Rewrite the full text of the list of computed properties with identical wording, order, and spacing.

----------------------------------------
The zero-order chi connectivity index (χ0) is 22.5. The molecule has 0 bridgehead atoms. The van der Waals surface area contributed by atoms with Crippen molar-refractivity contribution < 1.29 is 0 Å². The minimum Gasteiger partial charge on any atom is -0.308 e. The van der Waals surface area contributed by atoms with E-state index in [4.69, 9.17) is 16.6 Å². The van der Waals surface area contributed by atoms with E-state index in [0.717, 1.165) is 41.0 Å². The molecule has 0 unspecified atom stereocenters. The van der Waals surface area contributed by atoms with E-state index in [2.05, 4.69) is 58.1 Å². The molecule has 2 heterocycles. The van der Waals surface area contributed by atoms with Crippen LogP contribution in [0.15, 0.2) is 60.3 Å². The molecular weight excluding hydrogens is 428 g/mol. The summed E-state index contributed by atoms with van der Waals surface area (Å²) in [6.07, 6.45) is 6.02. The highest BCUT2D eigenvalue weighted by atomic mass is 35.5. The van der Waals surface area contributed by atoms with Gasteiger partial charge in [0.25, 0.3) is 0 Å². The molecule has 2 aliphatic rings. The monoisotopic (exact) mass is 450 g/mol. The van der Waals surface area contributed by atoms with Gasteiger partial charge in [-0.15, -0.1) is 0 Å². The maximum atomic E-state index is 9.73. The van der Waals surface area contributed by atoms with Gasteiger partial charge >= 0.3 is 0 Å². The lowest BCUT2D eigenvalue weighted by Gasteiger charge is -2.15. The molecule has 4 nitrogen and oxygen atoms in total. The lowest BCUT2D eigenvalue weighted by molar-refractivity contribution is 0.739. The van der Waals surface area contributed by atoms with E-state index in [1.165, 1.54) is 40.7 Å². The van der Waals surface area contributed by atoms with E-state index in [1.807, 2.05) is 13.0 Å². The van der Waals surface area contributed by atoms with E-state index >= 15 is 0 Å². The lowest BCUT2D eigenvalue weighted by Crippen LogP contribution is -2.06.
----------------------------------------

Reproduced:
The zero-order chi connectivity index (χ0) is 22.5. The molecule has 0 bridgehead atoms. The van der Waals surface area contributed by atoms with Crippen molar-refractivity contribution < 1.29 is 0 Å². The minimum Gasteiger partial charge on any atom is -0.308 e. The van der Waals surface area contributed by atoms with E-state index in [4.69, 9.17) is 16.6 Å². The van der Waals surface area contributed by atoms with E-state index in [0.717, 1.165) is 41.0 Å². The molecule has 0 unspecified atom stereocenters. The van der Waals surface area contributed by atoms with E-state index in [2.05, 4.69) is 58.1 Å². The molecule has 2 heterocycles. The van der Waals surface area contributed by atoms with Crippen LogP contribution in [0.15, 0.2) is 60.3 Å². The molecular weight excluding hydrogens is 428 g/mol. The summed E-state index contributed by atoms with van der Waals surface area (Å²) in [6.07, 6.45) is 6.02. The highest BCUT2D eigenvalue weighted by atomic mass is 35.5. The van der Waals surface area contributed by atoms with Gasteiger partial charge in [0.25, 0.3) is 0 Å². The molecule has 2 aliphatic rings. The monoisotopic (exact) mass is 450 g/mol. The van der Waals surface area contributed by atoms with Gasteiger partial charge in [-0.15, -0.1) is 0 Å². The maximum atomic E-state index is 9.73. The van der Waals surface area contributed by atoms with Gasteiger partial charge >= 0.3 is 0 Å². The lowest BCUT2D eigenvalue weighted by Gasteiger charge is -2.15. The molecule has 4 nitrogen and oxygen atoms in total. The lowest BCUT2D eigenvalue weighted by molar-refractivity contribution is 0.739. The van der Waals surface area contributed by atoms with E-state index in [1.165, 1.54) is 40.7 Å². The van der Waals surface area contributed by atoms with E-state index in [1.807, 2.05) is 13.0 Å². The van der Waals surface area contributed by atoms with E-state index >= 15 is 0 Å². The lowest BCUT2D eigenvalue weighted by Crippen LogP contribution is -2.06.